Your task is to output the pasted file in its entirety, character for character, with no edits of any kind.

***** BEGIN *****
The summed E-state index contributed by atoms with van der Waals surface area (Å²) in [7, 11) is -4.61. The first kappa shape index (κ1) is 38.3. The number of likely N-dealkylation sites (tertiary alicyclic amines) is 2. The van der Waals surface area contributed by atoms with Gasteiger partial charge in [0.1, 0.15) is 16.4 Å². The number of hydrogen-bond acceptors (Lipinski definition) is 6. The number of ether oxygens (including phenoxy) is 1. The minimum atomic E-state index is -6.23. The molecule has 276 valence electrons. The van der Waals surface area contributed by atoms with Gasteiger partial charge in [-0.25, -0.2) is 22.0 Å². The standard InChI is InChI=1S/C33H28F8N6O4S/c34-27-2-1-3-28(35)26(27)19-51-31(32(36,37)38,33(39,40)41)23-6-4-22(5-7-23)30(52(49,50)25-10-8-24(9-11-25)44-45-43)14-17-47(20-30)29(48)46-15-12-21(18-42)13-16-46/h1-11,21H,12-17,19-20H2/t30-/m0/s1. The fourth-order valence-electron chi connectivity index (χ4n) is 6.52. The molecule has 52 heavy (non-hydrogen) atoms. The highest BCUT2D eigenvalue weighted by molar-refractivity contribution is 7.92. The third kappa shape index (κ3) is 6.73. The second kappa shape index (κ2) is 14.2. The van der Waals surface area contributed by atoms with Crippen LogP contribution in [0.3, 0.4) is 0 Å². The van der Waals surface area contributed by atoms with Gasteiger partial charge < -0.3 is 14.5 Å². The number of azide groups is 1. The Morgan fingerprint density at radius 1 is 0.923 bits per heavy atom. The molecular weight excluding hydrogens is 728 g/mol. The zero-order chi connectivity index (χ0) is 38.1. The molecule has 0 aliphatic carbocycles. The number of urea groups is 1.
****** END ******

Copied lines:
The summed E-state index contributed by atoms with van der Waals surface area (Å²) in [7, 11) is -4.61. The first kappa shape index (κ1) is 38.3. The number of likely N-dealkylation sites (tertiary alicyclic amines) is 2. The van der Waals surface area contributed by atoms with Gasteiger partial charge in [0.1, 0.15) is 16.4 Å². The number of hydrogen-bond acceptors (Lipinski definition) is 6. The number of ether oxygens (including phenoxy) is 1. The minimum atomic E-state index is -6.23. The molecule has 276 valence electrons. The van der Waals surface area contributed by atoms with Gasteiger partial charge in [-0.25, -0.2) is 22.0 Å². The standard InChI is InChI=1S/C33H28F8N6O4S/c34-27-2-1-3-28(35)26(27)19-51-31(32(36,37)38,33(39,40)41)23-6-4-22(5-7-23)30(52(49,50)25-10-8-24(9-11-25)44-45-43)14-17-47(20-30)29(48)46-15-12-21(18-42)13-16-46/h1-11,21H,12-17,19-20H2/t30-/m0/s1. The fourth-order valence-electron chi connectivity index (χ4n) is 6.52. The molecule has 52 heavy (non-hydrogen) atoms. The highest BCUT2D eigenvalue weighted by molar-refractivity contribution is 7.92. The third kappa shape index (κ3) is 6.73. The second kappa shape index (κ2) is 14.2. The van der Waals surface area contributed by atoms with Crippen LogP contribution in [0.3, 0.4) is 0 Å². The van der Waals surface area contributed by atoms with Gasteiger partial charge < -0.3 is 14.5 Å². The number of azide groups is 1. The Morgan fingerprint density at radius 1 is 0.923 bits per heavy atom. The molecular weight excluding hydrogens is 728 g/mol. The zero-order chi connectivity index (χ0) is 38.1. The molecule has 0 aliphatic carbocycles. The number of urea groups is 1.